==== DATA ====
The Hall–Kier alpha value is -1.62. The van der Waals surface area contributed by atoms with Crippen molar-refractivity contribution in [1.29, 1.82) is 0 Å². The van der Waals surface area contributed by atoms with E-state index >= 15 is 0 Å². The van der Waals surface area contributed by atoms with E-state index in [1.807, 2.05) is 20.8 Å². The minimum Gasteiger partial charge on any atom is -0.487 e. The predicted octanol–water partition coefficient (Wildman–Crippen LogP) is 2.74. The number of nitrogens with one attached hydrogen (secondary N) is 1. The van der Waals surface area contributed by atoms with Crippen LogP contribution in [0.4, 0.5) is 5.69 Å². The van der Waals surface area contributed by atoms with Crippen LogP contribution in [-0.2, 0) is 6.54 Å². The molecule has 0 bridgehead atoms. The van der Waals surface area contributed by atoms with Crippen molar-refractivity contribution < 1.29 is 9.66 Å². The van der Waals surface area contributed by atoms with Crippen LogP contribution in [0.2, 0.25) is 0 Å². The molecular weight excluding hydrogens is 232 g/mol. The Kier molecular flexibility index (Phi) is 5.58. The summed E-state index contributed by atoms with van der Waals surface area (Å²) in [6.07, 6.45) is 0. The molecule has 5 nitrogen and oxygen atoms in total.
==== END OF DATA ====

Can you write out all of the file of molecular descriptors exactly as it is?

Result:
The Hall–Kier alpha value is -1.62. The van der Waals surface area contributed by atoms with Crippen molar-refractivity contribution in [1.29, 1.82) is 0 Å². The van der Waals surface area contributed by atoms with E-state index >= 15 is 0 Å². The van der Waals surface area contributed by atoms with E-state index in [1.807, 2.05) is 20.8 Å². The minimum Gasteiger partial charge on any atom is -0.487 e. The predicted octanol–water partition coefficient (Wildman–Crippen LogP) is 2.74. The number of nitrogens with one attached hydrogen (secondary N) is 1. The van der Waals surface area contributed by atoms with Crippen LogP contribution in [0.4, 0.5) is 5.69 Å². The van der Waals surface area contributed by atoms with Crippen LogP contribution in [-0.2, 0) is 6.54 Å². The molecule has 0 bridgehead atoms. The van der Waals surface area contributed by atoms with Crippen molar-refractivity contribution < 1.29 is 9.66 Å². The van der Waals surface area contributed by atoms with Crippen LogP contribution in [0.2, 0.25) is 0 Å². The molecular weight excluding hydrogens is 232 g/mol. The Kier molecular flexibility index (Phi) is 5.58. The summed E-state index contributed by atoms with van der Waals surface area (Å²) in [6.07, 6.45) is 0. The molecule has 5 nitrogen and oxygen atoms in total.